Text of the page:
As it is the case for many promotions around the world, my first promotion to a managerial role was based solely on my technical ability, knowledge, and production volume. I had no prior management or leadership training.
Just like any newbie, I was bound to make mistakes. Here are the first 3.
I – Kept Doing It All (Forgot to Delegate)
After several years of being on my own, I got in the habit of feeling important by doing. The more the responsibilities, the harder I worked and the more time invested. My motto was “since I’m responsible, I have to do it”.
As time went on, and the workload tripled, the Law of Significance slapped me on the face. If I wanted to get it all done, I had to start relying on the team around me.
Going at it alone caused:
- Lack of team development.
- If I’m not sharing my tasks with others, how can they learn?
- Lack of engagement from the team.
- No personal management skill development.
- Leadership must be practiced, knowing and doing are totally different.
- No personal time or social life, and high stress.
Lesson learned: delegation frees my time for better things and develops others.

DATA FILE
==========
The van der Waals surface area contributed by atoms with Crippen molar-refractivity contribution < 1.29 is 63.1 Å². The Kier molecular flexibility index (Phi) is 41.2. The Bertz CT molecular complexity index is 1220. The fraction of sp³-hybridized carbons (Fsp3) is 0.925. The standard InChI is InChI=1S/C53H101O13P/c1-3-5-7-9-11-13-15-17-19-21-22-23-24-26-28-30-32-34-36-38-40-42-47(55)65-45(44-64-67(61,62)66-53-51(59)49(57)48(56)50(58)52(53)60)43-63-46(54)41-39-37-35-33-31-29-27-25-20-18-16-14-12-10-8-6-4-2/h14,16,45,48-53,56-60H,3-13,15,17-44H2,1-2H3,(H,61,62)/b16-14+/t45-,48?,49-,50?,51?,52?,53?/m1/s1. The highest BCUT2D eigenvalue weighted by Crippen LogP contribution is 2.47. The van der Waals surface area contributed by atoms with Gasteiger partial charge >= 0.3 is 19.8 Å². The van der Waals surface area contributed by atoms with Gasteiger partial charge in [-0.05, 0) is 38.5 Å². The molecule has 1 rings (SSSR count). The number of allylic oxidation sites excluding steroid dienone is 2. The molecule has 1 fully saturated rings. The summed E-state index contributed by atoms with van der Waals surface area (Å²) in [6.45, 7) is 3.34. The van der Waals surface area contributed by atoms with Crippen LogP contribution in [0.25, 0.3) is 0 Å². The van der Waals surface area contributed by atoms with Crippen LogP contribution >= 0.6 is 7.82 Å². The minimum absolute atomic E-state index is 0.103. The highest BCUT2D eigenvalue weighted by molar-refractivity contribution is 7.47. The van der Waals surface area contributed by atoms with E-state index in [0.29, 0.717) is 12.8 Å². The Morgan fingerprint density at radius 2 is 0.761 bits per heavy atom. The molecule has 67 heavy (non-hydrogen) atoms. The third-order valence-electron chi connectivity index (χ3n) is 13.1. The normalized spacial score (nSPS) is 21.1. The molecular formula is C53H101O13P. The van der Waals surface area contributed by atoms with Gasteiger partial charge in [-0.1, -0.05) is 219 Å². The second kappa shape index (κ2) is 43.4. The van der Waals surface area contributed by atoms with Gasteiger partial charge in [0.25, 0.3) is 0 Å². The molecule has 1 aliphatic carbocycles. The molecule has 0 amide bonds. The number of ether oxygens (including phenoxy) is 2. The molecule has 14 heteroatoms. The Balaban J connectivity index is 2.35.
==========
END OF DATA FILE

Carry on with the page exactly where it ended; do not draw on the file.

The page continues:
II – Assumed I Would Have More Influence
My first instinct when promoted was assuming I had a place at the table. I couldn’t be more wrong.
Misconceptions I had:
- A Sr. in front of my title made me important.
- Everyone would listen to my ideas.
- My decisions were final.
- My way was better than others.
- I lead others follow.
What I learned:
- Sr doesn’t mean anything when attached to the word “analyst”.
- I was still young in my career and didn’t know much about the big picture of the company. I was a small fish in a giant pond.
- For others to listen, I must first listen to them, understand their ideas, and show I care.
- There’s always someone with more experience and a better understanding of the issues.
- My small view of the business prevented me from seeing the impact my decisions made on others’ work areas.
- Someone else always come up with a better way to do it.
- Following was really more compliance and bare minimum production.
- The title only works for a few months. After that time, people can call your bluff and figure out what you really know.
III – Forgot to Control Emotions
The new title gave me more spot light time. As such, my emotional reactions had a higher impact than before. Any negative emotions immediately decreased my influence and trust from others.
Lesson learned: Leaders set the standards for behaviors. As such, as soon as my promotion was effective, I forgo the option to show negative behaviors, attitude, and communications.
What are some of the mistakes you made as a first time manager? Check in next week for part 2.